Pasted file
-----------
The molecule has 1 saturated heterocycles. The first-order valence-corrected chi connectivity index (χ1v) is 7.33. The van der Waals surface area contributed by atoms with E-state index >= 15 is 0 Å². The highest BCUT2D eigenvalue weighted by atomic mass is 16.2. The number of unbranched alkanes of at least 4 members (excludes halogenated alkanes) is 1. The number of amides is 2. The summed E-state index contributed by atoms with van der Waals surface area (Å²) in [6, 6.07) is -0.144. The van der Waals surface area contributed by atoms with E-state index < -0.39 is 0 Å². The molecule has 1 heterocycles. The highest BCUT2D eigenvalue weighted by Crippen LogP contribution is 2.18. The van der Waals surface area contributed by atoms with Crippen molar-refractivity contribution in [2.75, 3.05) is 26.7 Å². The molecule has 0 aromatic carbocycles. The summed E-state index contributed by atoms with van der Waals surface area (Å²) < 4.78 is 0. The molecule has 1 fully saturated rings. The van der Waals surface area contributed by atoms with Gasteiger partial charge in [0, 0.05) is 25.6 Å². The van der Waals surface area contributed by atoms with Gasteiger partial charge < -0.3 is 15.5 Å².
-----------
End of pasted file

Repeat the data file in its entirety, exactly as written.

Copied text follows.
The molecule has 1 saturated heterocycles. The first-order valence-corrected chi connectivity index (χ1v) is 7.33. The van der Waals surface area contributed by atoms with E-state index >= 15 is 0 Å². The highest BCUT2D eigenvalue weighted by atomic mass is 16.2. The number of unbranched alkanes of at least 4 members (excludes halogenated alkanes) is 1. The number of amides is 2. The summed E-state index contributed by atoms with van der Waals surface area (Å²) in [6, 6.07) is -0.144. The van der Waals surface area contributed by atoms with E-state index < -0.39 is 0 Å². The molecule has 1 heterocycles. The highest BCUT2D eigenvalue weighted by Crippen LogP contribution is 2.18. The van der Waals surface area contributed by atoms with Crippen molar-refractivity contribution in [2.75, 3.05) is 26.7 Å². The molecule has 0 aromatic carbocycles. The summed E-state index contributed by atoms with van der Waals surface area (Å²) < 4.78 is 0. The molecule has 1 fully saturated rings. The van der Waals surface area contributed by atoms with Gasteiger partial charge in [0, 0.05) is 25.6 Å². The van der Waals surface area contributed by atoms with Gasteiger partial charge < -0.3 is 15.5 Å².